What I would have awakened you to say:

Get up and come outside, come on, come on, come for a drive. Don't look at the clock. Just trust me: get up. Not far from here is a field of hills sleeping under a thin sheet of fog, and the fog is flat and six feet off the ground with which it is parallel, and I will not let you sleep through its slumber. And I need you to hold the camera while I drive: I need your eyes to be as good as mine, to catch that that barn that only has one windowpane left has gone silver again and that the soybeans that have started to yellow this week are a wiser gold in the night and that the just-past-full moon has turned everything a cooler shade of quiet. And I need you not to say What? when I can't help but say Ohh under my breath.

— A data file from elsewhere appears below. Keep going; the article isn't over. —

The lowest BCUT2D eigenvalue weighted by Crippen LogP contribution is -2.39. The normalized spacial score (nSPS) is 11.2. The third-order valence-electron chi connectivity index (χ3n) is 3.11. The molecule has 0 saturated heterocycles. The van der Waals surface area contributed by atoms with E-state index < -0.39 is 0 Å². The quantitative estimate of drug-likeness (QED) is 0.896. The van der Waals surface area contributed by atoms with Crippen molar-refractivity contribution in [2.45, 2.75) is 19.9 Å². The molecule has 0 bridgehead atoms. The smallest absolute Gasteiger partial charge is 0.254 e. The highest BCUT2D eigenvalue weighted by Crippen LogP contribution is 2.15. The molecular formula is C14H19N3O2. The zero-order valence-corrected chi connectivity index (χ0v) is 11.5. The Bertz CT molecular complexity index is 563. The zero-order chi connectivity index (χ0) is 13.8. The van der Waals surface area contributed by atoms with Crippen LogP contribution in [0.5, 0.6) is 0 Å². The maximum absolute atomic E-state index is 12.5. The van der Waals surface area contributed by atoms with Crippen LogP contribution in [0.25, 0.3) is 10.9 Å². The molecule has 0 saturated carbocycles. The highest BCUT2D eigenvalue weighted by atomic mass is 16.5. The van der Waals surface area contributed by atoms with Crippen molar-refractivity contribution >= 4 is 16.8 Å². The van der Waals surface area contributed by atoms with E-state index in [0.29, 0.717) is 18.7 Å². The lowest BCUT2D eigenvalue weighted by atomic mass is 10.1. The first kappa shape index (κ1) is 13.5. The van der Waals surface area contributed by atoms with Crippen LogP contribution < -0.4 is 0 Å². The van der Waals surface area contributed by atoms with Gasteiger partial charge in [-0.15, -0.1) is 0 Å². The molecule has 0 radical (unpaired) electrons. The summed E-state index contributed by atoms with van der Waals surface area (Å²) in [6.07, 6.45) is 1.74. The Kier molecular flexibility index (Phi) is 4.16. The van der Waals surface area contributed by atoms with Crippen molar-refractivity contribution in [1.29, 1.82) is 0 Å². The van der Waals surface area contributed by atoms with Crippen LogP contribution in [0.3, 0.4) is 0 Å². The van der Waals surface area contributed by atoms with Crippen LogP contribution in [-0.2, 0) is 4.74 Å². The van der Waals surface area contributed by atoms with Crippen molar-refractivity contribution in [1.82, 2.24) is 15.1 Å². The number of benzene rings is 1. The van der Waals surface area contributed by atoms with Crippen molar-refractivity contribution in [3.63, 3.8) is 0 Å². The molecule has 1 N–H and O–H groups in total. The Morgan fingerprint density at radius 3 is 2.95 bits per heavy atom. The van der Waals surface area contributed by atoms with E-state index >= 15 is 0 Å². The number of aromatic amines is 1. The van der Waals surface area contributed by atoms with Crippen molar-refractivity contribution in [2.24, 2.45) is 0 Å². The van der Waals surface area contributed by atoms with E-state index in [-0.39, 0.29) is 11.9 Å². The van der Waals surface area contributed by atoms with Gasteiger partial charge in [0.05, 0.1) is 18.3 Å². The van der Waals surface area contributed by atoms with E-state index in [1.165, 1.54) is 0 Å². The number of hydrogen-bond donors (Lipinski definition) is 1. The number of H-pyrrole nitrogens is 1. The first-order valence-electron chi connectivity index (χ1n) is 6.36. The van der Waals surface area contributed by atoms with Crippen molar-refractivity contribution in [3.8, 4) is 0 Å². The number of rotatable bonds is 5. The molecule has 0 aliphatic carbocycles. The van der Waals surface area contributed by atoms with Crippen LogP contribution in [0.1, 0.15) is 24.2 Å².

I can do the midnight grocery trip alone, can even ring up and bag all my hundreds of dollars of party groceries alone because no one seems to be working a register. I can load the car alone and leave the parking lot alone. For that matter, I can learn the fogged fields by heart alone, too. But that's where I stop wanting to, where gratitude for the deep breath of quiet I just bought myself because of whatever possessed me to drive the moonlit backroads to Kroger at 10:30 p.m. starts tingeing with desire for enough boldness to find someone to pull out into that silvered rising fog with me.

And that's where you come in.